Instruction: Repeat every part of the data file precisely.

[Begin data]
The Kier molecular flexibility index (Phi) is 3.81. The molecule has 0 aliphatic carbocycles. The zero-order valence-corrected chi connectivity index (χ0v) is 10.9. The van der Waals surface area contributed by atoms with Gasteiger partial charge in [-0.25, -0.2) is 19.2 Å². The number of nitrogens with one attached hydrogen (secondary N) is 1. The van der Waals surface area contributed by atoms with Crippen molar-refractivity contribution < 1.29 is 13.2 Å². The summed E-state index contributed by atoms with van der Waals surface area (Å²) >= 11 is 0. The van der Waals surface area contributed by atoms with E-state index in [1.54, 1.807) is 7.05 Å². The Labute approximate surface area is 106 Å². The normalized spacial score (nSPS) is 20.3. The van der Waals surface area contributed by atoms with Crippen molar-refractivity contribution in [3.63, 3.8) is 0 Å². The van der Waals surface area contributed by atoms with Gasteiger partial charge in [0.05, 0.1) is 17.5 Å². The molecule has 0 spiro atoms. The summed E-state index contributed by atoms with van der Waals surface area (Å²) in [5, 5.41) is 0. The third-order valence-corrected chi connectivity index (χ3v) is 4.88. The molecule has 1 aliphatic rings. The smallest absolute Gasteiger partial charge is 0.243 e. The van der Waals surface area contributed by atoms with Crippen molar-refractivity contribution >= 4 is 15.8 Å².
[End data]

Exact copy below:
The Kier molecular flexibility index (Phi) is 3.81. The molecule has 0 aliphatic carbocycles. The zero-order valence-corrected chi connectivity index (χ0v) is 10.9. The van der Waals surface area contributed by atoms with Gasteiger partial charge in [-0.25, -0.2) is 19.2 Å². The number of nitrogens with one attached hydrogen (secondary N) is 1. The van der Waals surface area contributed by atoms with Crippen molar-refractivity contribution < 1.29 is 13.2 Å². The summed E-state index contributed by atoms with van der Waals surface area (Å²) >= 11 is 0. The van der Waals surface area contributed by atoms with E-state index in [1.54, 1.807) is 7.05 Å². The Labute approximate surface area is 106 Å². The normalized spacial score (nSPS) is 20.3. The van der Waals surface area contributed by atoms with Crippen molar-refractivity contribution in [3.63, 3.8) is 0 Å². The van der Waals surface area contributed by atoms with Gasteiger partial charge in [0.05, 0.1) is 17.5 Å². The molecule has 0 spiro atoms. The summed E-state index contributed by atoms with van der Waals surface area (Å²) in [5, 5.41) is 0. The third-order valence-corrected chi connectivity index (χ3v) is 4.88. The molecule has 1 aliphatic rings. The smallest absolute Gasteiger partial charge is 0.243 e. The van der Waals surface area contributed by atoms with Crippen molar-refractivity contribution >= 4 is 15.8 Å².